In honor of the second annual Justice Stephen Breyer Lecture, the Foreign Policy program at Brookings hosted Ambassador Ahmet Üzümcü, Director General of the Organization for the Prohibition of Chemical Weapons (OPCW), to deliver a keynote address on the elimination of Syria’s chemical weapons program. Ambassador Üzümcü expounded on the mechanisms, legal framework, and cooperation within the international community that led to this unprecedented achievement.
Commenting on the Director General’s address, Deputy Assistant Secretary of State Mallory Stewart and Ambassador Robert Ford reflected on the unique circumstances that led to the successful application of international law in the Syria case, and the challenges that remain in reaching a broader political solution. All the speakers agreed that the OPCW had performed admirably under extremely challenging circumstances, in part due to the remarkable detail and flexibility of the Chemical Weapons Convention (CWC), the treaty which the OPCW executes, as well as the OPCW’s own technical expertise. The panel also agreed that the Syria case offered important lessons learned, and the work remains unfinished.
A remarkable achievement
Though the Syrian civil war rages on with no political resolution in sight, the elimination of Syria’s chemical weapons program offers a glimmer of hope, Üzümcü explained. In September 2013, Syria signified its intention to join the CWC, and the international community seized the opportunity to remove the threat of chemical weapons. Russia and the United States agreed to a framework for the elimination of all Syrian chemical weapons and the OPCW, headquartered in The Hague, was tasked with overseeing this process.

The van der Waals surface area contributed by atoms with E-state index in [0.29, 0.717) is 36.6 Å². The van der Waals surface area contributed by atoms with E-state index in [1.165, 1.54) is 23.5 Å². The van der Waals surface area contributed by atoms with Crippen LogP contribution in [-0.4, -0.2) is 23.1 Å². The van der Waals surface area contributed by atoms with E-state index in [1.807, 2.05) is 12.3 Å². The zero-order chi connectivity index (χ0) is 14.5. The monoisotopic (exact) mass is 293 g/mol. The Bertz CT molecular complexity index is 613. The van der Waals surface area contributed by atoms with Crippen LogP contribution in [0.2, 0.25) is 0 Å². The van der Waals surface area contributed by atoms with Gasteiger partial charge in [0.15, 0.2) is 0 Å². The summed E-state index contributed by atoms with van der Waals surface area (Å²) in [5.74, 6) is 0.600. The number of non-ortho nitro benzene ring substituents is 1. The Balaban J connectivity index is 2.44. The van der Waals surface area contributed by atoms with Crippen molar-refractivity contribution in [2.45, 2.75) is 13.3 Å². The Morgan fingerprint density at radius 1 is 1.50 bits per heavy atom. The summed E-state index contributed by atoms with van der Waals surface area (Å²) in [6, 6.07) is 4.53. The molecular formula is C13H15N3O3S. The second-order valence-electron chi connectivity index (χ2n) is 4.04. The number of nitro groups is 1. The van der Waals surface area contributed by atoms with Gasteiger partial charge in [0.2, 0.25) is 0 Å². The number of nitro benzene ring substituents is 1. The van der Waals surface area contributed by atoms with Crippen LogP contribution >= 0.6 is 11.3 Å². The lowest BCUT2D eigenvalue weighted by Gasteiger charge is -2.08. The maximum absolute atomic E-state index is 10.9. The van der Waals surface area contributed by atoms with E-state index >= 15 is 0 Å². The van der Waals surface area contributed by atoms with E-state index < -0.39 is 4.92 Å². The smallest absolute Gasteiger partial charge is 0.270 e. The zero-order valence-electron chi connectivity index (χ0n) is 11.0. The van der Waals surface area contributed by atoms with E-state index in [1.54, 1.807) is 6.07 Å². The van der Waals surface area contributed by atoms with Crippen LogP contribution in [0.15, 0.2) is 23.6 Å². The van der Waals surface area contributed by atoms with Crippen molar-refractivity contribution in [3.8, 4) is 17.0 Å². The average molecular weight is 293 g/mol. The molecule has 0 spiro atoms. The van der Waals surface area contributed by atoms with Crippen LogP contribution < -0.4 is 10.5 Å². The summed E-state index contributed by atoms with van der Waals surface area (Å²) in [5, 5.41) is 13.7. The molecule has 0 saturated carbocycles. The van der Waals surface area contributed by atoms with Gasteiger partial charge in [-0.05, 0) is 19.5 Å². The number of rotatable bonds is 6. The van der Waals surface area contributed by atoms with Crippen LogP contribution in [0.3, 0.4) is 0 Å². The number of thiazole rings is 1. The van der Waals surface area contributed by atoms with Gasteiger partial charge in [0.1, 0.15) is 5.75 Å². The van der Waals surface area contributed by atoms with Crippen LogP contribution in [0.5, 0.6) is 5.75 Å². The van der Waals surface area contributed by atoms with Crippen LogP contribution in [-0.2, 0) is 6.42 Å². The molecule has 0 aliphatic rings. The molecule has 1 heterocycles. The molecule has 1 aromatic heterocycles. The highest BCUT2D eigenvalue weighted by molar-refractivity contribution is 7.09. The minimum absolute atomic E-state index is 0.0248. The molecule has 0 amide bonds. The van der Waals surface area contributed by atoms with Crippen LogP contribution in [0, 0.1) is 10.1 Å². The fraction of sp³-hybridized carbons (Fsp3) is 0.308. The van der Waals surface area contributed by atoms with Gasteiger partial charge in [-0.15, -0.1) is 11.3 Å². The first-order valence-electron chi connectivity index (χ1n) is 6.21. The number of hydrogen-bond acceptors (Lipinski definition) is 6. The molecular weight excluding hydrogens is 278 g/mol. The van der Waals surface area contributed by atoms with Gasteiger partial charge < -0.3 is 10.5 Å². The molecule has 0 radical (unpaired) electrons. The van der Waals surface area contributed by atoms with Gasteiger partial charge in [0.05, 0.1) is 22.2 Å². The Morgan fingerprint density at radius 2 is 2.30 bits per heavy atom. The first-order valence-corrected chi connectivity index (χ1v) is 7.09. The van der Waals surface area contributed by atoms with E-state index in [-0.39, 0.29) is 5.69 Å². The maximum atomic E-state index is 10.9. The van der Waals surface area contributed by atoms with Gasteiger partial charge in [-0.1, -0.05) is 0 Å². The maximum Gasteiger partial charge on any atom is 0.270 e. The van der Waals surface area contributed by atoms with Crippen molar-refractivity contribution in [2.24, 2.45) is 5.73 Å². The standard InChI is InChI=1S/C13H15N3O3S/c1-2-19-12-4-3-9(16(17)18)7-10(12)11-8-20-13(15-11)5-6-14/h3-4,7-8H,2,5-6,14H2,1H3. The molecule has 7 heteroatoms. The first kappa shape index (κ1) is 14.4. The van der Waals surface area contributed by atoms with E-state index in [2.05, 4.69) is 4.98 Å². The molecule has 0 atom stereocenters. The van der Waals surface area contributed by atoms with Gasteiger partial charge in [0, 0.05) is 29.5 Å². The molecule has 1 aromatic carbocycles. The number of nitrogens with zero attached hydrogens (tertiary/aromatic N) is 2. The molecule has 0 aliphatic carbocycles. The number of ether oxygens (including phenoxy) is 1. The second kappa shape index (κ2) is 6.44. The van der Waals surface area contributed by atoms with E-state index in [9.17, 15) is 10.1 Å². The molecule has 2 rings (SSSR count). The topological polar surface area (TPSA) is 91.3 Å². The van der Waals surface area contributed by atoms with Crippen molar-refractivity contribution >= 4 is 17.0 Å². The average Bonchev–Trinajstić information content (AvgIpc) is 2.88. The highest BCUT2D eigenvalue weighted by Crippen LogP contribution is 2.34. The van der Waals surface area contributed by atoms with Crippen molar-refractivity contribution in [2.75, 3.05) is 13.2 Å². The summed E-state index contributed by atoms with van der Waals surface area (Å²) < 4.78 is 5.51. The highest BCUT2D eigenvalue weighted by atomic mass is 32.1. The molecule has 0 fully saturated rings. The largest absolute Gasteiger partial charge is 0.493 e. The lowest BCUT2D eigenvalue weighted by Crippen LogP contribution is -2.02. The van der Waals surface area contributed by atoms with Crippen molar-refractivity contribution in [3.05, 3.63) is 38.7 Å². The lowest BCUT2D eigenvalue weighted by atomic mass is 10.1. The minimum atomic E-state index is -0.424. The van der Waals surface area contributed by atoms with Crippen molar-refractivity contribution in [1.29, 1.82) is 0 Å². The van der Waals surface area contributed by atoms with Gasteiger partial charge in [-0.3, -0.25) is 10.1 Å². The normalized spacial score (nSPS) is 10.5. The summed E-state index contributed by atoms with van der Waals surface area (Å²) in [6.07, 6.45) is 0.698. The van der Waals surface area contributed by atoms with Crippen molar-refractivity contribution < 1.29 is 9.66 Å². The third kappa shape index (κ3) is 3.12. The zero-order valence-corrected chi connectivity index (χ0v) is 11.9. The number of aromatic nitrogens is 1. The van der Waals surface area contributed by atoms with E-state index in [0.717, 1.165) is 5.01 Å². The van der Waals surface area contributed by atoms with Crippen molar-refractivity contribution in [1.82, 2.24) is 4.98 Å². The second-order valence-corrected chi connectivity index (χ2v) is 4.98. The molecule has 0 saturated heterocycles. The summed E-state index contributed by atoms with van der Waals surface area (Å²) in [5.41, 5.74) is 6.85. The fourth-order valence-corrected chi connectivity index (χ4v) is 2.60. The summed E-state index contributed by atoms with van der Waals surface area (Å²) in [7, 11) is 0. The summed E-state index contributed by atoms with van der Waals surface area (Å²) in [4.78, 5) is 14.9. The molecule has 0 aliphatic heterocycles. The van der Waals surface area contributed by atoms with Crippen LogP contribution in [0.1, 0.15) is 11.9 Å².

Ambassador Üzümcü outlined a number of critical challenges which made the Syria case unique and supports the thesis that “extraordinary situations call for extraordinary measures”:
- Typically this type of disarmament work is done in peaceful circumstances over a number of years, but Syria’s chemical demilitarization was executed amid an active conflict in compressed timeframes.
- Article 1 of the CWC precludes states from transferring weapons directly or indirectly, but removal and destruction of Syrian chemical weapons outside of Syria was accommodated by UN Security Resolution 2118 in support of a prior decision by the OPCW Executive Council.